School of Music announces guest conductor

After much hype, the School of Music has revealed the identity of the celebrity conductor who will conduct the Carnegie Mellon Philharmonic’s Jan. 30 concert at Carnegie Hall in New York. Keith Lockhart, Carnegie Mellon alumnus and conductor of the Boston Pops and Utah Symphony, will conduct the performance.

Lockhart has chosen Mahler’s Symphony No. 1 in D major, a venerable warhorse in the repertory, for the second half of the program. The first half will feature longtime faculty member and Pittsburgh Symphony Orchestra concertmaster Andrés Cárdenes in a work yet to be chosen.

Lockhart feels that the Mahler symphony will be a great opportunity for the Carnegie Mellon Philharmonic to show off to New York audiences.

“It’s a great showcase piece for what I understand has turned into a really fine collegiate ensemble,” Lockhart said. “And I have a personal, huge love of Mahler. He did something with the symphonic world nobody before or after ever did.”

Indeed, Lockhart has been immersed in Mahler’s massive symphonic world for much of his career. He will finish off a Mahler cycle at the Utah Symphony with the ninth symphony at the end of this season, his last as that orchestra’s music director.

Lockhart actually first conducted a Mahler symphony, the fourth, with the Carnegie Mellon Philharmonic in 1987. After graduating from Carnegie Mellon with a master’s in conducting in 1983, Lockhart conducted the orchestra for several seasons on an interim basis. The Carnegie Mellon Philharmonic was “my orchestra,” he said, remembering “committed students and great music making.”

He left Pittsburgh in 1990 to conduct in Cincinnati and has been back rarely, though he’s excited to return and see his former colleagues. “Pittsburgh was my musical home basically all of the ’80s,” he said. Lockhart lived in Friendship, a community between Highland Park and Shadyside, before buying and renovating a house in Highland Park in 1985 — “I had an interesting five years of doing rehearsal and then running home to put drywall up.”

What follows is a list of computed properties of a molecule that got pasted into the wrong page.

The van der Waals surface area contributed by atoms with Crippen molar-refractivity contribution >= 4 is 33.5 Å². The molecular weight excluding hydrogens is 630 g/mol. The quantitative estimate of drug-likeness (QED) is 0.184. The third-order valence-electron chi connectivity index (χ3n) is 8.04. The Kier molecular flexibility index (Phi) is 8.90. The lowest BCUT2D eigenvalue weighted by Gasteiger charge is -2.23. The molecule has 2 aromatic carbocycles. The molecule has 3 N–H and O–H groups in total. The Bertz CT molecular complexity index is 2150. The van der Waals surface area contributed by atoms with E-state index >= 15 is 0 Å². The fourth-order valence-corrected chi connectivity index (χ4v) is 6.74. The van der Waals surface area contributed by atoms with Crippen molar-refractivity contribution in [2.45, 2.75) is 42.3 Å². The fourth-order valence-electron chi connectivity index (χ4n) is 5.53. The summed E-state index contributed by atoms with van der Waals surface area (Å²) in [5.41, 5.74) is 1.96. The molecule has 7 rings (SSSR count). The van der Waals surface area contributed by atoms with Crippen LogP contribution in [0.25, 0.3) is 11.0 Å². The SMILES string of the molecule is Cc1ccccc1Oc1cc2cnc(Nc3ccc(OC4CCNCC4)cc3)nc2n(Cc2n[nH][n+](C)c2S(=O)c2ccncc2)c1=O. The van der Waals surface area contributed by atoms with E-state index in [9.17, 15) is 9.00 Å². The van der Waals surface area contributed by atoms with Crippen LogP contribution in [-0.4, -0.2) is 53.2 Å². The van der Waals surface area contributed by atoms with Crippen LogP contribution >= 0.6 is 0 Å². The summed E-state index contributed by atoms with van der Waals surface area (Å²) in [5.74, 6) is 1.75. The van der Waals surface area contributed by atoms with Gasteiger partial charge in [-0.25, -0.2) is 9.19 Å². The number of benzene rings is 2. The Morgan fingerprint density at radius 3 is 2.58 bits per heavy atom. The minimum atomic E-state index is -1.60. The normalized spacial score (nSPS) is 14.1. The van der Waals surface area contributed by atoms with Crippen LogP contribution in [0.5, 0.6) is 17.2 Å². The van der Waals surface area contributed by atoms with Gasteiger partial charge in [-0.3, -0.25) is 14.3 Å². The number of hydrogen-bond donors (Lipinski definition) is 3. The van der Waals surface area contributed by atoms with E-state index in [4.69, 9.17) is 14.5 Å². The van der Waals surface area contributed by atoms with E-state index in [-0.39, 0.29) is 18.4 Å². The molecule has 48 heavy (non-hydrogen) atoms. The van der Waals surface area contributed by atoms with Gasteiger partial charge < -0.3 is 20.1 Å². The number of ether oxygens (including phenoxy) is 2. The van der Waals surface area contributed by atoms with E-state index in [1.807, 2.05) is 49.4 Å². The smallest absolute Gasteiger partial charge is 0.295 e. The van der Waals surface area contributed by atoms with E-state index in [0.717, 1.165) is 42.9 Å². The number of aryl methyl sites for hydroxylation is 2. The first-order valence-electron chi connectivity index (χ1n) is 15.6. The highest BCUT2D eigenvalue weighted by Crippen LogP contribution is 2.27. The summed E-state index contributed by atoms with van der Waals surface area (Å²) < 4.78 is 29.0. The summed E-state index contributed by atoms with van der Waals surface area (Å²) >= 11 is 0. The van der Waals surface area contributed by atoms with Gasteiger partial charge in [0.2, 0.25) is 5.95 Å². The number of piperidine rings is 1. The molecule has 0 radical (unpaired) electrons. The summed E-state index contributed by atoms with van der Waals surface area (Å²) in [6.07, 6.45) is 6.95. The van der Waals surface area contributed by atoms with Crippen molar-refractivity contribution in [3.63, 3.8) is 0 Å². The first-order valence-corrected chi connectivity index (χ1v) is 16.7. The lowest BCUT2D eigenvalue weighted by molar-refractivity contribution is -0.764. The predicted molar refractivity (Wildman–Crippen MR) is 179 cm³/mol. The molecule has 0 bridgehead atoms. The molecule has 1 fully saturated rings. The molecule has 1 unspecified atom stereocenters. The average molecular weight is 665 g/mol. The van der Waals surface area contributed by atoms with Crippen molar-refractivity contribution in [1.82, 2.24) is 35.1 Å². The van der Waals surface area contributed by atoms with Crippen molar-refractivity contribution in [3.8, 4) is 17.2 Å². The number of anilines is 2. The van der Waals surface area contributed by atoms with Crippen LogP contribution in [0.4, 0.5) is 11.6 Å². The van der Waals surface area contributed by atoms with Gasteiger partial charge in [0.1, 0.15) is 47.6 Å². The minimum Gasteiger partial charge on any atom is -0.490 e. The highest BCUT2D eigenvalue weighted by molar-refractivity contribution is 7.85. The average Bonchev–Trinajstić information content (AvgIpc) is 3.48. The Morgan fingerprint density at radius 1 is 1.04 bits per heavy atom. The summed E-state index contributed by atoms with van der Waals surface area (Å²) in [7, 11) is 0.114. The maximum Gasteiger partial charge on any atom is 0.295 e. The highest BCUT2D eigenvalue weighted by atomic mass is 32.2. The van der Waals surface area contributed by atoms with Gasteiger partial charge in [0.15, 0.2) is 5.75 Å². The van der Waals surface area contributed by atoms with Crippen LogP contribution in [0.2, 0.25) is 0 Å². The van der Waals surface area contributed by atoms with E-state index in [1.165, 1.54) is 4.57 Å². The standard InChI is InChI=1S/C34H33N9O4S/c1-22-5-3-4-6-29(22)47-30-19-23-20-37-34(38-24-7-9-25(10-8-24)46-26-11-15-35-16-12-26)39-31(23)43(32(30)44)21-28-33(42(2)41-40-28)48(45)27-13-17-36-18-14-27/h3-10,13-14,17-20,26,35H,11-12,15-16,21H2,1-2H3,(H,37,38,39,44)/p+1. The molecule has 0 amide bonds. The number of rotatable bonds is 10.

Lockhart is as immersed in classical conducting as he is in conducting pops. Lockhart has had odd musical experiences from being heavily involved in both worlds.

“Sometimes it’s a little weird,” he said. “I’ve finished a series of [Bartók’s] Bluebeard’s Castles in Utah and flown in an overnight plane to an American big band program on tour with the Pops downs in Florida and I’d literally be on the podium doing Glenn Miller, you know, 12 hours after I was doing Bluebeard’s Castle.”

Many major orchestras, like the Pittsburgh and Boston symphonies, give pops concerts, and while the personnel are largely the same, the classical and pops orchestras have different names like Pittsburgh Symphony Pops and Boston Pops, play different music, and have different conductors.
Notably, the audiences don’t overlap much, but Lockhart says the point of pops isn’t to convert people to classical music; it’s to play orchestral music for a large audience.

“Arts organizations need to have validity for as wide an audience as possible,” he said. “We need to play for as many people as possible. That’s the only way that you’re treasured by a large enough portion of the audience to not be viewed as something which is elitist and exists just for the few.”

Pops concerts also have less of the formality of classical concerts. In pops concerts, conductors often talk much more to the audience, and in terms of programming, pops concerts are usually less 45-minute symphonies than short works in rapid succession; variety is the operative idea.

“The days of being able to be on your mountain top, communing with the musical gods and not interacting with the audience, are over,” he said.

Lockhart feels that music is entertainment, though entertainment has come to be mind-numbing rather than engaging, he said. Music, however, makes the audience work.

“We still have to show those people that they have to come home at 5:30 after a hard day at the office, put on nice clothes, go out and pay $30 for parking, and go to something that does not allow them the easy, comfy Barcalounger way out of the experience,” he said. “Rather than us trying to separate ourselves from entertainment, I think what we need to do is draw people into an entertainment that is ultimately more rewarding but, yes, does require more work on the part of the recipient.”

So, when January rolls around, make sure to attend the Carnegie Mellon Philharmonic’s concert in New York. It might be a long trip, but Mahler’s first symphony will be much more rewarding than watching reality TV all night.